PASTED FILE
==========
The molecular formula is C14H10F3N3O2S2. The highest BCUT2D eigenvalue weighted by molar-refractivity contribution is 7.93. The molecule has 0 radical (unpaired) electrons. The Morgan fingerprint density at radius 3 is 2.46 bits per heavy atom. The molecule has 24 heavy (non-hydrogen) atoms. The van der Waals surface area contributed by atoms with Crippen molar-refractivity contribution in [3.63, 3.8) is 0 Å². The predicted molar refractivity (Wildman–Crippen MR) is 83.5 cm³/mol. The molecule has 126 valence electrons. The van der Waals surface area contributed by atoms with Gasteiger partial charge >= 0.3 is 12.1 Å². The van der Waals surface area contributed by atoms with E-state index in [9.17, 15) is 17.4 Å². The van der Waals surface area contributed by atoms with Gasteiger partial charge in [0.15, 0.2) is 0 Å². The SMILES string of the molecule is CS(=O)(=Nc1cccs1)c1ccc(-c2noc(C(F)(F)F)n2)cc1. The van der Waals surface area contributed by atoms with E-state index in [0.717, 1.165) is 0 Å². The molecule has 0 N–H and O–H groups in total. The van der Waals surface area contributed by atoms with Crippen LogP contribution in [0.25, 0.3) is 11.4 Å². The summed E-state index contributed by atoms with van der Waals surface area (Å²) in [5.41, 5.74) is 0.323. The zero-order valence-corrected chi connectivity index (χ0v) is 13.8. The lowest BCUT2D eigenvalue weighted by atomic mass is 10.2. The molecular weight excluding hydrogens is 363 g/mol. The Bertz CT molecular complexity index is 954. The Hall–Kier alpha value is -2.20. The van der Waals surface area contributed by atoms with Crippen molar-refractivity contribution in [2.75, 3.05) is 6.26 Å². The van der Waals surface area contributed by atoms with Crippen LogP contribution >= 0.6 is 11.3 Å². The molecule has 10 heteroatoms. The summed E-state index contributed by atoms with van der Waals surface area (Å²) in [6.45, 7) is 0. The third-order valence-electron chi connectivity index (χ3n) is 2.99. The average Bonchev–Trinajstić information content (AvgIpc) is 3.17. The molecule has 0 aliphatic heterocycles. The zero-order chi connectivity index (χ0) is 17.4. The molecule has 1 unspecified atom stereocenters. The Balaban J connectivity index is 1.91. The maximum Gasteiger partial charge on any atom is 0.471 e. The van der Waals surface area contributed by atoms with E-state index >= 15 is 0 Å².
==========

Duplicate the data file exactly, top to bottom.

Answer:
The molecular formula is C14H10F3N3O2S2. The highest BCUT2D eigenvalue weighted by molar-refractivity contribution is 7.93. The molecule has 0 radical (unpaired) electrons. The Morgan fingerprint density at radius 3 is 2.46 bits per heavy atom. The molecule has 24 heavy (non-hydrogen) atoms. The van der Waals surface area contributed by atoms with Crippen molar-refractivity contribution in [3.63, 3.8) is 0 Å². The predicted molar refractivity (Wildman–Crippen MR) is 83.5 cm³/mol. The molecule has 126 valence electrons. The van der Waals surface area contributed by atoms with Gasteiger partial charge >= 0.3 is 12.1 Å². The van der Waals surface area contributed by atoms with E-state index in [9.17, 15) is 17.4 Å². The van der Waals surface area contributed by atoms with Gasteiger partial charge in [0.15, 0.2) is 0 Å². The SMILES string of the molecule is CS(=O)(=Nc1cccs1)c1ccc(-c2noc(C(F)(F)F)n2)cc1. The van der Waals surface area contributed by atoms with E-state index in [0.717, 1.165) is 0 Å². The molecule has 0 N–H and O–H groups in total. The van der Waals surface area contributed by atoms with Crippen LogP contribution in [0.25, 0.3) is 11.4 Å². The summed E-state index contributed by atoms with van der Waals surface area (Å²) in [5.41, 5.74) is 0.323. The zero-order valence-corrected chi connectivity index (χ0v) is 13.8. The lowest BCUT2D eigenvalue weighted by atomic mass is 10.2. The molecular weight excluding hydrogens is 363 g/mol. The Bertz CT molecular complexity index is 954. The Hall–Kier alpha value is -2.20. The van der Waals surface area contributed by atoms with Crippen molar-refractivity contribution in [2.75, 3.05) is 6.26 Å². The van der Waals surface area contributed by atoms with Crippen LogP contribution >= 0.6 is 11.3 Å². The molecule has 10 heteroatoms. The summed E-state index contributed by atoms with van der Waals surface area (Å²) in [6.45, 7) is 0. The third-order valence-electron chi connectivity index (χ3n) is 2.99. The average Bonchev–Trinajstić information content (AvgIpc) is 3.17. The molecule has 0 aliphatic heterocycles. The zero-order chi connectivity index (χ0) is 17.4. The molecule has 1 unspecified atom stereocenters. The Balaban J connectivity index is 1.91. The maximum Gasteiger partial charge on any atom is 0.471 e. The van der Waals surface area contributed by atoms with E-state index >= 15 is 0 Å².